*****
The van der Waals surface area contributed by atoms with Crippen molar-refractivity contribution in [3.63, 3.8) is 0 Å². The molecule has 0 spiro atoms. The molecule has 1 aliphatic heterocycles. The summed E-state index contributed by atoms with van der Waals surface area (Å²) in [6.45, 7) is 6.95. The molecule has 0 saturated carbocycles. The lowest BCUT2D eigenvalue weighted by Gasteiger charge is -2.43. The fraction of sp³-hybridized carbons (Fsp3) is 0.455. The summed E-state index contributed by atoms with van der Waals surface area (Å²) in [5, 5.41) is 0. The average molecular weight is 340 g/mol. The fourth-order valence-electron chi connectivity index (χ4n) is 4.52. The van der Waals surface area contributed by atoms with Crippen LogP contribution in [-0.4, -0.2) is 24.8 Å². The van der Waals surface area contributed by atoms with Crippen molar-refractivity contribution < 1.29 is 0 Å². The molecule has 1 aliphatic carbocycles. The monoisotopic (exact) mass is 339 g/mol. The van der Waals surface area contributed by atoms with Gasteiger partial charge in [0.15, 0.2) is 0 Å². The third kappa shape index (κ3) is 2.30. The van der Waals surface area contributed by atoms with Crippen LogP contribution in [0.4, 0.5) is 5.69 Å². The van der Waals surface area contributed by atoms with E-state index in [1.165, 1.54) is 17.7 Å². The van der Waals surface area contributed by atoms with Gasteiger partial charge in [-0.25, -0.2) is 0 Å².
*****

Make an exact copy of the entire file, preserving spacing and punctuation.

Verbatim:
The van der Waals surface area contributed by atoms with Crippen molar-refractivity contribution in [3.63, 3.8) is 0 Å². The molecule has 0 spiro atoms. The molecule has 1 aliphatic heterocycles. The summed E-state index contributed by atoms with van der Waals surface area (Å²) in [6.45, 7) is 6.95. The molecule has 0 saturated carbocycles. The lowest BCUT2D eigenvalue weighted by Gasteiger charge is -2.43. The fraction of sp³-hybridized carbons (Fsp3) is 0.455. The summed E-state index contributed by atoms with van der Waals surface area (Å²) in [5, 5.41) is 0. The average molecular weight is 340 g/mol. The fourth-order valence-electron chi connectivity index (χ4n) is 4.52. The van der Waals surface area contributed by atoms with Crippen LogP contribution in [-0.4, -0.2) is 24.8 Å². The van der Waals surface area contributed by atoms with Crippen molar-refractivity contribution < 1.29 is 0 Å². The molecule has 1 aliphatic carbocycles. The monoisotopic (exact) mass is 339 g/mol. The van der Waals surface area contributed by atoms with Gasteiger partial charge in [0.15, 0.2) is 0 Å². The third kappa shape index (κ3) is 2.30. The van der Waals surface area contributed by atoms with Crippen LogP contribution in [0.4, 0.5) is 5.69 Å². The van der Waals surface area contributed by atoms with E-state index in [1.165, 1.54) is 17.7 Å². The van der Waals surface area contributed by atoms with Gasteiger partial charge in [-0.25, -0.2) is 0 Å².